Crime & Justice

Residents of Ecuadorian city wall neighborhoods off amid rampant crime

By Cristina Bazan

Guayaquil, Ecuador Jul 19 (EFE).- Streets closed off with gates. Security cameras. Alarms. Private guards.

Neighborhoods of Ecuador’s largest metropolis are increasingly becoming fortresses, as residents seek to protect themselves from the widespread violent crime plaguing city streets.

Those security measures come amid a context in which an average of seven people were killed per day in the Guayaquil metro area in the first quarter of 2023, nearly double the rate registered in the same period of last year, according to police figures.

Incidents of extortion and kidnapping also have been growing at an alarming clip.

The current unprecedented level of violent crime in Ecuador exploded in the wake of the pandemic and is attributed by police to a war among drug gangs.

“It’s regrettable we have to close ourselves off and the criminals are outside, but there was no other way for us to feel safe,” Johana Torres, president of the Samanes 1 neighborhood on Guauayquil’s north side, told Efe.

Six gates were installed in December around that neighborhood, home to more than 300 families, to prevent non-residents from entering between 7 pm and 6 am.

Local residents say that security measure has boosted their quality of life and are seeking permission to close off the neighborhood 24 hours a day.

Torres said the gates were needed after an average of 12 crimes were reported daily last year.

Residents initially had sought to protect themselves by putting bars on their windows, yet they still did not feel safe.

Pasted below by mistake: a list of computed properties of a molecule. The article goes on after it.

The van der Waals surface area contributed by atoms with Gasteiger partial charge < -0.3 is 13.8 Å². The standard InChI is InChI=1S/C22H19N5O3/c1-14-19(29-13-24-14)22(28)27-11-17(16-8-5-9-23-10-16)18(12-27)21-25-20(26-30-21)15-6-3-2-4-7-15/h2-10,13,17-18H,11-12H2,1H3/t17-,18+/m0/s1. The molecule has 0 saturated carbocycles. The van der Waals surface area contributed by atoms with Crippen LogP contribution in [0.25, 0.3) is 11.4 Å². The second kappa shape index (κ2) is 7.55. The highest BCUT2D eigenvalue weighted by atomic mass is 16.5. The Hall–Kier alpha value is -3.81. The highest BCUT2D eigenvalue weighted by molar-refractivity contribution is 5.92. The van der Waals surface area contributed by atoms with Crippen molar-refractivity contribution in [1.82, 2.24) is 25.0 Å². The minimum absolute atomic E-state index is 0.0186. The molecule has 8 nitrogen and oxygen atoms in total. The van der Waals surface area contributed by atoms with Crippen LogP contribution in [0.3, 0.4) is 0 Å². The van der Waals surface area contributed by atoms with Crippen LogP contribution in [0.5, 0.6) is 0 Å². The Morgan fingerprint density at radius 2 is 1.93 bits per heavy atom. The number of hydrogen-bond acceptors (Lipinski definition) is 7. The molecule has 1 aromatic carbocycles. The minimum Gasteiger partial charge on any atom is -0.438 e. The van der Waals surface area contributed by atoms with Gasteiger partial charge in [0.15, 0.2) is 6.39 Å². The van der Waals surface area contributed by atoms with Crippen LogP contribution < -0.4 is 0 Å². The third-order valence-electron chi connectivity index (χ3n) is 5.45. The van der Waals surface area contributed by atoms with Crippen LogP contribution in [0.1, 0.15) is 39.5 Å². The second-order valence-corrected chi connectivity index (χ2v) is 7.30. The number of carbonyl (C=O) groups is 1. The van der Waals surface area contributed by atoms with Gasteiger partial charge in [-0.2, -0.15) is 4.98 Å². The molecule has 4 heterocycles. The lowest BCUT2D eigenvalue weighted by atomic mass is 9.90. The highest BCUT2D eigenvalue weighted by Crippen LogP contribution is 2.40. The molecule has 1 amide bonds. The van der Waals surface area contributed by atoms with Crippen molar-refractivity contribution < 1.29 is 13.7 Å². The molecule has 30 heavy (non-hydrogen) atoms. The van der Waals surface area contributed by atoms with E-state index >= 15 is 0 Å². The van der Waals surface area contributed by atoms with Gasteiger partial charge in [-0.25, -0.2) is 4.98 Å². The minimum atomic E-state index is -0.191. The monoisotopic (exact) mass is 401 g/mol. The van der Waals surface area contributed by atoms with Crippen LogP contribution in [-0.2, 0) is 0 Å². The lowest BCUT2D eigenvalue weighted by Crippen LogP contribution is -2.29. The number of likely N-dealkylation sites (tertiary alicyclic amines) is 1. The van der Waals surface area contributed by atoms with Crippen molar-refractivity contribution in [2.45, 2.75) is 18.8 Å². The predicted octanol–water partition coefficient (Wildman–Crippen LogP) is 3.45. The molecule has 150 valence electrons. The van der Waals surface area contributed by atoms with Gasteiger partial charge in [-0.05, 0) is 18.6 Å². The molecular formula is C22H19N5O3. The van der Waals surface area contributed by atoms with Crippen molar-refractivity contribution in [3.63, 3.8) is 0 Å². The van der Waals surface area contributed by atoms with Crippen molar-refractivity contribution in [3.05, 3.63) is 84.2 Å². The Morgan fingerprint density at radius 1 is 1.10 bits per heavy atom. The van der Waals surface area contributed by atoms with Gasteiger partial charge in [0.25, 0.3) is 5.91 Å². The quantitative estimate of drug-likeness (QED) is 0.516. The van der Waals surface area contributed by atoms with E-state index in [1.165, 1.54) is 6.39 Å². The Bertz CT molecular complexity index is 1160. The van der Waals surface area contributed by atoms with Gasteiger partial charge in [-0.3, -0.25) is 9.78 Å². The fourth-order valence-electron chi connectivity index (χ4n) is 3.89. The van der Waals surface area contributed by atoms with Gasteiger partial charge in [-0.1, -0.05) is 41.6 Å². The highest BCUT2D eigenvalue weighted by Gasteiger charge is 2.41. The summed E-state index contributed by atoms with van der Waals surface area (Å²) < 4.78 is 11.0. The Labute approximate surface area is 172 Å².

“If they didn’t break into your house, they robbed someone, beat someone up. Cars got stolen. All kinds of stuff happened,” she said.


Residents of Guayaquil’s Nueva Kennedy neighborhood also felt at the mercy of criminals and in June started installing gates on nearby streets.

The goal now is to have the entire neighborhood sealed off in the coming months.

“Since the start of last year, we’ve unsuccessfully approached the police (about the crime problems). The cases rose and rose until we were left defenseless,” neighborhood leader Francisco Torres told Efe.

“We got the idea to protect ourselves with a comprehensive enclosure that didn’t affect residents and allows us to walk freely on the streets once again.”

Armed robberies, shootings and the extortion of stores led the neighborhood’s 600 residents to install 17 gates around its perimeter.

According to prosecutors, 1,603 cases of extortion were reported in Guayaquil between January and June of this year, compared to 1,265 cases in all of 2022 and 425 in all of 2021.

Robberies of homes and retail outlets also soared to 2,069 in the first half of 2023, compared to 1,486 for all of 2022.

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